Advance Care Planning

Advance Care Planning

What is advance care planning?

Advance care planning is a process of planning for future health care and personal care where a person's values, beliefs and preferences are made known so they can guide decision making at a time when that person cannot make or communicate their own decisions due to a lack of capacity.

A patient's preferences need to be accessible by practitioners at all points of care for informed decision-making to occur.

Changes to medical decision-making laws in Victoria

The Medical Treatment Planning and Decisions Act 2016 came into effect on 12 March 2018.   It provides a framework for medical treatment decision making for people who do not have the capacity to make their own decisions. It also includes significant changes for health practitioners and for the community. The Act also gives people greater opportunity to make decisions for future medical conditions where previously this could only be done for current conditions.

From this date, an Advance Care Directive is the formal document recognised by legislation that comes into effect if a person loses capacity (cannot make or communicate their own decisions). The directive allows refusal or withdrawal of medical treatment and consent to commencement of future treatments. The directive allows for binding instructional and/or values directives.

Prior to this date a Refusal of Treatment Certificate was the formal document recognised by legislation. A Refusal of Treatment Certificate remains binding from 12 March 2018 if there is no Advance Care Directive.

Health practitioners must give effect to any instructional directive in an advance care directive unless:

  • Circumstances have changed since the person gave the advance care directive so that the practical effect of the instructional directive would no longer be consistent with the person's preferences and values
  • The delay that would be caused by an application to VCAT as to whether the directive is applicable would result in a significant deterioration of the person's condition.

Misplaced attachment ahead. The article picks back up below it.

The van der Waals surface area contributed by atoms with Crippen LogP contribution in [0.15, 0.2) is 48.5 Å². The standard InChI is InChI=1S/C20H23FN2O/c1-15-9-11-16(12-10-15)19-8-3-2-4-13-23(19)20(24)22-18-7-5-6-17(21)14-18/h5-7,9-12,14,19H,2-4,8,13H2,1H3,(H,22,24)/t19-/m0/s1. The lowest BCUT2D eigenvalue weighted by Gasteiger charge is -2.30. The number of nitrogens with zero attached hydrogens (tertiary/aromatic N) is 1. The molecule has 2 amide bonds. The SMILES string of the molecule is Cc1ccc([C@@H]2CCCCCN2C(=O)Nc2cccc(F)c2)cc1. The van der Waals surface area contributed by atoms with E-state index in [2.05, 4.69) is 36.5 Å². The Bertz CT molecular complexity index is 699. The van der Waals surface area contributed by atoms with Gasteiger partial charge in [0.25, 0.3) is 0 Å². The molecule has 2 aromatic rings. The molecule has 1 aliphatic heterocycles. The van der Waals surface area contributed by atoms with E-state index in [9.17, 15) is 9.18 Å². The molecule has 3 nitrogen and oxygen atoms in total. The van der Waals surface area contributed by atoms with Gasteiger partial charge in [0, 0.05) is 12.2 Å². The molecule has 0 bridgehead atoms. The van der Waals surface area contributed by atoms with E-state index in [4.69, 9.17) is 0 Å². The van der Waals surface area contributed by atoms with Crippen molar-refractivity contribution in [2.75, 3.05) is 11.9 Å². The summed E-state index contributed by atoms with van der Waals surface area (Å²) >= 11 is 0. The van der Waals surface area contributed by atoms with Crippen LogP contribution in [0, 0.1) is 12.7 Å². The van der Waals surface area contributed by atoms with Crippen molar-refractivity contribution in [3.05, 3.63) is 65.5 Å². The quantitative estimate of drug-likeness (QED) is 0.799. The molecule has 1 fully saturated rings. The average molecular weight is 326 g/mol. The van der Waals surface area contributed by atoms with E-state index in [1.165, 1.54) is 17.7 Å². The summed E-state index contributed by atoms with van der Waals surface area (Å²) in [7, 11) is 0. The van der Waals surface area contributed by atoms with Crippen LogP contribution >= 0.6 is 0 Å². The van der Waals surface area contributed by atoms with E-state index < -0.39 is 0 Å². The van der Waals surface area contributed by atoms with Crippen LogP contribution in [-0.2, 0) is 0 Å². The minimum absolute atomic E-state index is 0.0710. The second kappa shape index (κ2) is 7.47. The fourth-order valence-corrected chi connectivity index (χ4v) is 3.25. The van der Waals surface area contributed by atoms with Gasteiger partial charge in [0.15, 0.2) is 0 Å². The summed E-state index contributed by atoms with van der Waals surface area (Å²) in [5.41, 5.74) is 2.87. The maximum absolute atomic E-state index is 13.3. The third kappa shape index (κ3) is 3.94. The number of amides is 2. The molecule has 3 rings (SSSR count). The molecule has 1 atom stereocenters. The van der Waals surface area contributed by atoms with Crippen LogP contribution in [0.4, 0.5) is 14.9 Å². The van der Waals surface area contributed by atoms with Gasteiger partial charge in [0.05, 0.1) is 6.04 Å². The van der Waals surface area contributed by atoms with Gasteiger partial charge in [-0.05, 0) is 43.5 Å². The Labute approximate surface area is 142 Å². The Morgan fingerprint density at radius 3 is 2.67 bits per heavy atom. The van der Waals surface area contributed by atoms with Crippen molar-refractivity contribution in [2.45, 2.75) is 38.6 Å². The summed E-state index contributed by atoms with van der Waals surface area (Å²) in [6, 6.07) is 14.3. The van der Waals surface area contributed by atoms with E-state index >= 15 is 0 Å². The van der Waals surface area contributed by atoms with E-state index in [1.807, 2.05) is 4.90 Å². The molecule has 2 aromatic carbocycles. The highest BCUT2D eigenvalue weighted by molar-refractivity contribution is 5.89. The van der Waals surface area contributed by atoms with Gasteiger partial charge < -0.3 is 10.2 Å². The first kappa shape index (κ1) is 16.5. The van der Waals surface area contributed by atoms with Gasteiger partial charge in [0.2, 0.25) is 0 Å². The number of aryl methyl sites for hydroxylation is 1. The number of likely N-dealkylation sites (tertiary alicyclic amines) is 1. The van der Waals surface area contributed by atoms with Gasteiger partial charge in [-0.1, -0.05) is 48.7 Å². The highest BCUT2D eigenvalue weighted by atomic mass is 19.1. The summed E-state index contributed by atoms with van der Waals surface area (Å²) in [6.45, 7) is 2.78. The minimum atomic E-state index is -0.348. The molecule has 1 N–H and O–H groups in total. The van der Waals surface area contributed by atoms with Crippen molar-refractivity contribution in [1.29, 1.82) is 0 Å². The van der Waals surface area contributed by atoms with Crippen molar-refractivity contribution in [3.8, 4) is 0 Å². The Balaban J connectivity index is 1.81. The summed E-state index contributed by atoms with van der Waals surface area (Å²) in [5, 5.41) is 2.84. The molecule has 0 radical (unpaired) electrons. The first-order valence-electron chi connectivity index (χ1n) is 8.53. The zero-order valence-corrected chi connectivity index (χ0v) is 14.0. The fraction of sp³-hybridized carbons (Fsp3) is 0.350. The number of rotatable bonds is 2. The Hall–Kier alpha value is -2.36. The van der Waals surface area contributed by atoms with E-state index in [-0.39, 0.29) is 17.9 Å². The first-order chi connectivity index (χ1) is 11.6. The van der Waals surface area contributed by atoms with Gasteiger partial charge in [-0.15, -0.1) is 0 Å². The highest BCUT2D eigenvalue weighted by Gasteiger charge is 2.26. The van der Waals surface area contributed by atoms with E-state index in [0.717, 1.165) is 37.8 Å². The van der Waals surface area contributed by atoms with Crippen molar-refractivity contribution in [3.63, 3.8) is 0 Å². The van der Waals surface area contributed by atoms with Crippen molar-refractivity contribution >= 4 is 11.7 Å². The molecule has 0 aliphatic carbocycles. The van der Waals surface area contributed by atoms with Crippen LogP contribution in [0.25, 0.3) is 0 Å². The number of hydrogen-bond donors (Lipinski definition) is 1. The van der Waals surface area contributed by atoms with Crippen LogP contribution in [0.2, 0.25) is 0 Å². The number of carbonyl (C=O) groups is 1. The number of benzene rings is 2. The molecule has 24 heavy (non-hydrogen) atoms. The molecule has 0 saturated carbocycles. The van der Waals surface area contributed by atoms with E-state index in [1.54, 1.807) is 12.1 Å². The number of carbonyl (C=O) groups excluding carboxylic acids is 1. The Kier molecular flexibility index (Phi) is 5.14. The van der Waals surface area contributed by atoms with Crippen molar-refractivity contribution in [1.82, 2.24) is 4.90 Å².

Health care professionals must comply with a Refusal of Treatment Certificate If the person who gave the Refusal of Treatment Certificate no longer suffers from the "current condition" then the Refusal of Treatment Certificate will not apply.

For more information see:

 Who should be involved in advance care planning?

The healthcare system is complex and everyone has a role to play working together to ensure patients are at the centre.

Advance care planning is about relationships between individuals, their families and carers, health professionals, community organisations and healthcare organisations. Each group has its own roles and responsibilities to ensure that patients' healthcare preferences are respected.

There are roles to be played in advance care planning by:

General practice: Doctors and staff within general practice clinics can play a role throughout the advance care planning process, from introducing the topic to activating plans at the end of a person's life.

Hospitals: Hospitals have a key role in identifying whether any prior planning has occurred - whether the patient has appointed a Medical Treatment Decision Maker or completed an Advance Care Directive (ACD). Hospitals also have a role in activating or enacting someone's ACD. In an acute health crisis, knowing a person's values and preferences helps clinicians provide appropriate care.

Community nursing services: Community nursing services provide care to patients in their own homes for a variety of reasons, from episodic care through to end-of-life care. They can play a role in raising advance care planning awareness among patients, ensuring patient preferences are documented in records and, depending on their role, have conversations about advance care planning or refer patients to another health professional for this discussion. Community nurses also have a role in using Advance Care Directives to guide their decision making.

Community health services: Community health services in Victoria provide a range of services to different client groups, including older people, those with complex care needs and people from diverse backgrounds. The wide range of health and social care professionals in this sector have a key role in promoting advance care planning with their clients.

Residential aged care: Residential aged care staff play a key role supporting residents and their families with advance care planning. Often these staff are the primary contact for residents, families, general practice, hospitals and others involved in the resident's care.

Medical deputising (locum) services: Medical deputising (locum) services provide care to people when their own GP is not available in the after hours period. This includes visiting people in their homes or residential aged care facilities. Their main role in advance care planning is to receive, interpret and enact Advance Care Directives where appropriate.

Read more about the roles and responsibilities for each here.

Legal requirements for advance care planning

Making one's own healthcare choices is a right in Australia, but legal requirements differ between states and territories.

Advance care planning forms

There are a range of forms for advance care planning, including advance care directives, appointment of medical treatment decision makers, appointment of support persons, and revocation of advance care directives.

Links to advance care planning information and resources

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